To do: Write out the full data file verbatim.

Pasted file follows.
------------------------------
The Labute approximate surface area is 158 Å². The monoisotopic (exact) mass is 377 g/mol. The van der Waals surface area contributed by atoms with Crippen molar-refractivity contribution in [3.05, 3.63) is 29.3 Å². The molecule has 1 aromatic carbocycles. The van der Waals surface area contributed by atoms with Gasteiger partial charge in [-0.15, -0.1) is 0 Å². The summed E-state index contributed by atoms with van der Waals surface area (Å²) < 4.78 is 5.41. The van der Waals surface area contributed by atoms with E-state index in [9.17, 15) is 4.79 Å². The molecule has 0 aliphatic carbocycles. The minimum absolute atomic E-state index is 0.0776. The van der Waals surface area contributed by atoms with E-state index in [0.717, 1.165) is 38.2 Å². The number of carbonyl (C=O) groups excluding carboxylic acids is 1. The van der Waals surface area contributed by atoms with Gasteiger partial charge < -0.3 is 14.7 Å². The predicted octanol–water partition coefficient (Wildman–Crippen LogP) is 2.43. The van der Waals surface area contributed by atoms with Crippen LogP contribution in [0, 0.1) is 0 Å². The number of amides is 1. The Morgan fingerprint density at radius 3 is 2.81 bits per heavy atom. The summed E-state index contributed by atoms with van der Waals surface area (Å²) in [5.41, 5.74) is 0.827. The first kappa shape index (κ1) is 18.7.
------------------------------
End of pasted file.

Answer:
The Labute approximate surface area is 158 Å². The monoisotopic (exact) mass is 377 g/mol. The van der Waals surface area contributed by atoms with Crippen molar-refractivity contribution in [3.05, 3.63) is 29.3 Å². The molecule has 1 aromatic carbocycles. The van der Waals surface area contributed by atoms with Gasteiger partial charge in [-0.15, -0.1) is 0 Å². The summed E-state index contributed by atoms with van der Waals surface area (Å²) < 4.78 is 5.41. The van der Waals surface area contributed by atoms with E-state index in [9.17, 15) is 4.79 Å². The molecule has 0 aliphatic carbocycles. The minimum absolute atomic E-state index is 0.0776. The van der Waals surface area contributed by atoms with E-state index in [0.717, 1.165) is 38.2 Å². The number of carbonyl (C=O) groups excluding carboxylic acids is 1. The van der Waals surface area contributed by atoms with Gasteiger partial charge < -0.3 is 14.7 Å². The predicted octanol–water partition coefficient (Wildman–Crippen LogP) is 2.43. The van der Waals surface area contributed by atoms with Crippen LogP contribution in [0, 0.1) is 0 Å². The number of amides is 1. The Morgan fingerprint density at radius 3 is 2.81 bits per heavy atom. The summed E-state index contributed by atoms with van der Waals surface area (Å²) in [5.41, 5.74) is 0.827. The first kappa shape index (κ1) is 18.7.